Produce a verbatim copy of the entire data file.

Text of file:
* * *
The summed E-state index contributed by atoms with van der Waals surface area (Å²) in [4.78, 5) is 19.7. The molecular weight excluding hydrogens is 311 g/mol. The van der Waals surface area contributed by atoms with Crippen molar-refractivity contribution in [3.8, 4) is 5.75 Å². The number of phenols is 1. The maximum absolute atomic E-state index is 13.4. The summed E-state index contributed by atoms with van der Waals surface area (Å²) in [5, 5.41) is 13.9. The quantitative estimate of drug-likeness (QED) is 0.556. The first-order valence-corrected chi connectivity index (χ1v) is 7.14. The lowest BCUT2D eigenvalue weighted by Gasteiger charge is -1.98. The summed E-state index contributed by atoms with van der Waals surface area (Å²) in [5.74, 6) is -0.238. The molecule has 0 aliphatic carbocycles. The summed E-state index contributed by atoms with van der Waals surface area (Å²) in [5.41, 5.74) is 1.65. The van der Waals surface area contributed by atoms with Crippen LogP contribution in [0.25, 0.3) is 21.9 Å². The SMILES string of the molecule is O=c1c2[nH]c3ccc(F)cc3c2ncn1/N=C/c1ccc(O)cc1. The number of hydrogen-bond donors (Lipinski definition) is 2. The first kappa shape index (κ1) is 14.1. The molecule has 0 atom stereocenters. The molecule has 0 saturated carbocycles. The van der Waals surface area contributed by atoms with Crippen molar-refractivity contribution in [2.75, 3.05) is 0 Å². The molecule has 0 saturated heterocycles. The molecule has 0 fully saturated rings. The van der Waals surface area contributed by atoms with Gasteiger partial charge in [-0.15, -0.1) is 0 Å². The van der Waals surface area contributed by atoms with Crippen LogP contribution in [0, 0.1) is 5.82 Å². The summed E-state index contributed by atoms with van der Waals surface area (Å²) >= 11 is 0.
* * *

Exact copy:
The summed E-state index contributed by atoms with van der Waals surface area (Å²) in [4.78, 5) is 19.7. The molecular weight excluding hydrogens is 311 g/mol. The van der Waals surface area contributed by atoms with Crippen molar-refractivity contribution in [3.8, 4) is 5.75 Å². The number of phenols is 1. The maximum absolute atomic E-state index is 13.4. The summed E-state index contributed by atoms with van der Waals surface area (Å²) in [5, 5.41) is 13.9. The quantitative estimate of drug-likeness (QED) is 0.556. The first-order valence-corrected chi connectivity index (χ1v) is 7.14. The lowest BCUT2D eigenvalue weighted by Gasteiger charge is -1.98. The summed E-state index contributed by atoms with van der Waals surface area (Å²) in [5.74, 6) is -0.238. The molecule has 0 aliphatic carbocycles. The summed E-state index contributed by atoms with van der Waals surface area (Å²) in [5.41, 5.74) is 1.65. The van der Waals surface area contributed by atoms with Crippen LogP contribution in [0.25, 0.3) is 21.9 Å². The SMILES string of the molecule is O=c1c2[nH]c3ccc(F)cc3c2ncn1/N=C/c1ccc(O)cc1. The number of hydrogen-bond donors (Lipinski definition) is 2. The first kappa shape index (κ1) is 14.1. The molecule has 0 atom stereocenters. The molecule has 0 saturated carbocycles. The van der Waals surface area contributed by atoms with Crippen molar-refractivity contribution in [2.75, 3.05) is 0 Å². The molecule has 0 saturated heterocycles. The molecule has 0 fully saturated rings. The van der Waals surface area contributed by atoms with Gasteiger partial charge in [-0.15, -0.1) is 0 Å². The van der Waals surface area contributed by atoms with Crippen LogP contribution in [0, 0.1) is 5.82 Å². The summed E-state index contributed by atoms with van der Waals surface area (Å²) >= 11 is 0.